Language Comparison


while (<>) { print "$. : $_" }


while (<>) {
  print "$. : $_"


using System;
using System.IO;

class App {
	public static void Main(string[] args) {
		int line_number = 1;
		foreach (string arg in args) {
			foreach (string line in File.ReadLines(arg)) {
				Console.WriteLine(line_number + ":" + line);


import sys

for arg in sys.argv[1:]:
	for index, line in enumerate(open(arg).readlines()):
		print(index + 1, ":", line, end='')


package main

import (

func main() {
	line_number := 1
	for _, arg := range os.Args[1:] {
		file, _ := os.Open(arg)

		scanner := bufio.NewScanner(file)
		for scanner.Scan() {
			fmt.Printf("%d : %s\n", line_number, scanner.Text())


import java.io.*;
import java.util.*;

class Linum {
        public static void main(String[] args) throws FileNotFoundException {
                int line_number = 1;
                for (String arg : args) {
                        Scanner s = new Scanner(new BufferedReader(new FileReader(arg)));

                        while (s.hasNextLine()) {
                                System.out.println(line_number + " : " + s.nextLine());


while gets
  puts "#{$.} : #{$_}"


Food for Two (or three)

Jayne and I went to Olive Garden tonight and took Hiram. We all just ate soup and an appetizer of fried raviolis and fried zucchinis. It was one of the best meals I remember at Olive Garden. It was really simple, but everything tasted really good.

We are trying to cut back our spending on going out to eat, so it was nice to have a really enjoyable meal that was pretty affordable. Over the weekend we also went to La Hacienda Ranch to celebrate Father’s Day with Jayne’s dad. That is another restaurant where one can get a really enjoyable meal for two fairly cheaply. The veggie fajitas for 1 (but shared between two) seems like an excellent choice.

The One Thing I Don’t Like about Scala (so far)

The one thing I’ve found so far about Scala that I don’t like is a tendency to have syntactic shortcuts in certain situations that are not very regular with the rest of the language. One example specifically is in the way that you can define a curried function that takes 2 arguments and then call it with the second argument enclosed in curly brackets ("{" and "}") rather than parenthesis. This seems to be so that you can mimic the look of Scala’s native control structures. However, I believe you can only have one argument (one expression?) in between the curly brackets, which breaks the expectation that curly brackets usually enclose a block. That expectation is set not just by c based languages like C, C++, Java, C# and JavaScript, but also in most other cases by Scala itself.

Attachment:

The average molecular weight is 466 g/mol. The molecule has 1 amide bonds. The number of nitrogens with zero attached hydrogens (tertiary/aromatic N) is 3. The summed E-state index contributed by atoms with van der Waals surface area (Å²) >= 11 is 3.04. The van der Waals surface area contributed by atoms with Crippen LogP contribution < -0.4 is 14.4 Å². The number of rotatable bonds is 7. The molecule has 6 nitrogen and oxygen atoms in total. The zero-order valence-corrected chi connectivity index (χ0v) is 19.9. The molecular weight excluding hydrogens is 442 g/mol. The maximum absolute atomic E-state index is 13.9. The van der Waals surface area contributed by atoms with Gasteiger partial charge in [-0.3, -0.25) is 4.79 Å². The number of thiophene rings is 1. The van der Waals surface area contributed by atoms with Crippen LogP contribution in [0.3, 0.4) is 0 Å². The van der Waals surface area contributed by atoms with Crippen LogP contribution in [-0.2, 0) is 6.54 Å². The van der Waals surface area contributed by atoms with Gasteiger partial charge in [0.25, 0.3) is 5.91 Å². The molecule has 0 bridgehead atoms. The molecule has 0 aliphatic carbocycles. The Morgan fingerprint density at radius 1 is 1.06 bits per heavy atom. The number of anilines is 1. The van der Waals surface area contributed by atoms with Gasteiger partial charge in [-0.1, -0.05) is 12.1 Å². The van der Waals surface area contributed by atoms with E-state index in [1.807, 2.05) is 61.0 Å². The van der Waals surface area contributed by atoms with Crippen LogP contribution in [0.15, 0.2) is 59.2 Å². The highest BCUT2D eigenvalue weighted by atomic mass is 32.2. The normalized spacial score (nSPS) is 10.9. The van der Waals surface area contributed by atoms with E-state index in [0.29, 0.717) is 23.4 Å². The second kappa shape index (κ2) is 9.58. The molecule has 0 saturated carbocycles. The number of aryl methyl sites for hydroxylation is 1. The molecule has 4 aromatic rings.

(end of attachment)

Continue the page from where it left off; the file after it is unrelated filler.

This breaking of expectation is what frustrates me the most about Scala, because otherwise I really like the language. In general it does a really good job of unifying object oriented and functional concepts, so that semantically it reminds me of a cross between Smalltalk or Ruby and SML. In fact, along with Ruby, I think of it as one of the few languages to really get object orientation right. The frustrating thing about the ways that syntactic sugar seems to have been added for convenience rather than coherence is that it’s not obvious why the shortcuts are that much better than the desugared alternatives. Now this criticism isn’t applicable to all syntactic sugar in Scala, some of it is done really well. But there are enough places where it is rough, that it feels like there is a constant slight cognitive load to the language that doesn’t need to be there.

Even though I’ve noticed these little nits, I still plan to keep using it. Overall, I really like the language. I find it’s support for functional programming refreshing, and I think the way it deals with objects makes dealing with them a lot nicer than in C# or Java.



Blathering about Blogging

I’m just blathering about blogging today. If I was going to try to do a blog I think it would be valuable to concentrate on doing actually valuable writing. Maybe it would make sense to do about 1 essay per week and then try to post something in the roughly 200 word range each day. Something like 200 words a day and a 1000 word essay per week. Something like that I think could actually be fairly valuable. I still don’t really know what platform I’d like to use for blogging.

I think I’d like to modify my blog layout so that there is a clear delineation between daily posts that can be just blather and essays and tutorials that should be better written.




I’m just trying out the mobile optimized version of the web post editor on my Blackberry.

Mobile WordPress

I’m just testing the mobile optimized version of the WordPress website to see how well the web based editor and dashboard look on my BlackBerry Q10.

I’d probably prefer a native app for the BlackBerry, but since there isn’t one currently, I think this will be adequate.